Tuesday, 26 April 2011

HAPPY EASTER, BUT NOT FOR SOME.

Easter is normally an exciting time of year for children. They eagerly look forward to all the chocolate and candy goodies that the Easter Bunny, a.k.a. mom or dad, brings to them. The weather in northern latitudes also improves dramatically, allowing them to play outside without bundling up like Arctic explorers. Then there's the days spent away from the routine of school. This period varies from one region to another.

In Deliverance From Jericho (Six Years in a Blind School), I wrote about how I not only was sent five-hundred miles from home to a residential school but I had to stay in the dorm over the Easter holidays three times. As this excerpt shows, I felt deeply hurt that one Alberta boy's parents sent him a plane ticket so he could go home while mine didn't.

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I faced another lonely Easter away from home with even more sadness in my heart than the previous year. I felt particularly grieved that Brian's parents paid for his plane ticket, allowing him to be with his loved ones. "Why couldn't Mom and Dad buy me a plane ticket home?" I kept asking myself.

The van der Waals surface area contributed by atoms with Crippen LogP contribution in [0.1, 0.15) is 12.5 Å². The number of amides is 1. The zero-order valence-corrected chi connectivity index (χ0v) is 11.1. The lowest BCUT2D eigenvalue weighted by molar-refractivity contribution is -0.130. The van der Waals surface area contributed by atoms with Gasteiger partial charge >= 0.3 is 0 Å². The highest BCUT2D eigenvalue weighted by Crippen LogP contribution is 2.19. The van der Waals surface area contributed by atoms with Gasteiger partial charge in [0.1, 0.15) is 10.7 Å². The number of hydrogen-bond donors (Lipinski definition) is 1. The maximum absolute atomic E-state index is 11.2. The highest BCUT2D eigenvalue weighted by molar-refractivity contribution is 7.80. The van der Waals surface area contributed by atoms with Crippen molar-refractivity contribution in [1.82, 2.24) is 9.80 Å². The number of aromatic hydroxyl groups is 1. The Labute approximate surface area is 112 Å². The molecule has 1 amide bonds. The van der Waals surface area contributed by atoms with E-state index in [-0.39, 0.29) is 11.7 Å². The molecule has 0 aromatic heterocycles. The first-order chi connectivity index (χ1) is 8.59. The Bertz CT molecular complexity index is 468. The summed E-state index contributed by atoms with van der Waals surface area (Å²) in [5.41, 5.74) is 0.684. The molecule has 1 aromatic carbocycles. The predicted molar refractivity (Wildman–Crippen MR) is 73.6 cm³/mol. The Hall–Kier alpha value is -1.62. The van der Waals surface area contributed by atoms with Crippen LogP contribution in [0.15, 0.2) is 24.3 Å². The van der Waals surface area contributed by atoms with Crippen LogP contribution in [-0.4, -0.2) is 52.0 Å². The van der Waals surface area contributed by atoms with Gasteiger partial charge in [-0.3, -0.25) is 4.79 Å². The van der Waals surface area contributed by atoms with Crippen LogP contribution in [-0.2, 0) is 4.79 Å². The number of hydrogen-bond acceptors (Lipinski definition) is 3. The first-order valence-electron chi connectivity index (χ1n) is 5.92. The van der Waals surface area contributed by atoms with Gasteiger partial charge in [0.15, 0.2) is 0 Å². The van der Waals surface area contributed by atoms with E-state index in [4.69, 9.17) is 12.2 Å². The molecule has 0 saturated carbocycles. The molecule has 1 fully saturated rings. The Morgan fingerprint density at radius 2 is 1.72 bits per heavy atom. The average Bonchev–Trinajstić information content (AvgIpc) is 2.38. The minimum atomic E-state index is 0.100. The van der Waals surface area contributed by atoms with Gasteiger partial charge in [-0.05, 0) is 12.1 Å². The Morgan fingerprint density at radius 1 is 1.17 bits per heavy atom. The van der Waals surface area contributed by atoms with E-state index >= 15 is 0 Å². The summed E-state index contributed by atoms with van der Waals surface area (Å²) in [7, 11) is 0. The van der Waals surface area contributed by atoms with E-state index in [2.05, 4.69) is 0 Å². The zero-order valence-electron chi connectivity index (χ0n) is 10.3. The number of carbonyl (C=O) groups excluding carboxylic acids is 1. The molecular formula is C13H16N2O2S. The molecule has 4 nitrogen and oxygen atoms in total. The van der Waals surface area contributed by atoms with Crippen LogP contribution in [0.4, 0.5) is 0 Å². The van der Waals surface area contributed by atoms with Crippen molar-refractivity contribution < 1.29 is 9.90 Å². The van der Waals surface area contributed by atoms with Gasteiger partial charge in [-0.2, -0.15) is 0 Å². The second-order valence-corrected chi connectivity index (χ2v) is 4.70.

My morale sank even lower when Mrs. Parker drove us to the airport one midnight to see Brian off. We all waved and said good-bye as our fortunate friend boarded the jet, each of us silently envying him. As our supervisor drove us back to Jericho, we discussed Brian's privilege of having an Easter vacation at home.

"Farmers must be rich since Brian's parents can have him sent home for Easter," I grumped. Mrs. Parker overheard and jumped on that remark. "You should be ashamed of yourself. Farmers aren't rich; Brian's parents love him. Don't you realize how much airplane tickets cost." Though she was right regarding farmers, I felt wounded due to her insensitive rebuke.

As we cruised through the dark rain-drenched streets, I pondered why my parents refused to buy me a ticket as well so I could leave for a few weeks. Did they not care at all about me?

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Deliverance from Jericho contains many more vignettes of what life was like in that government-run institution. These range from poignant experiences of homesickness to hilarious incidents of mischief. Click here to read more about this book and to order it. You may also e-mail me directly if the comment form doesn't work.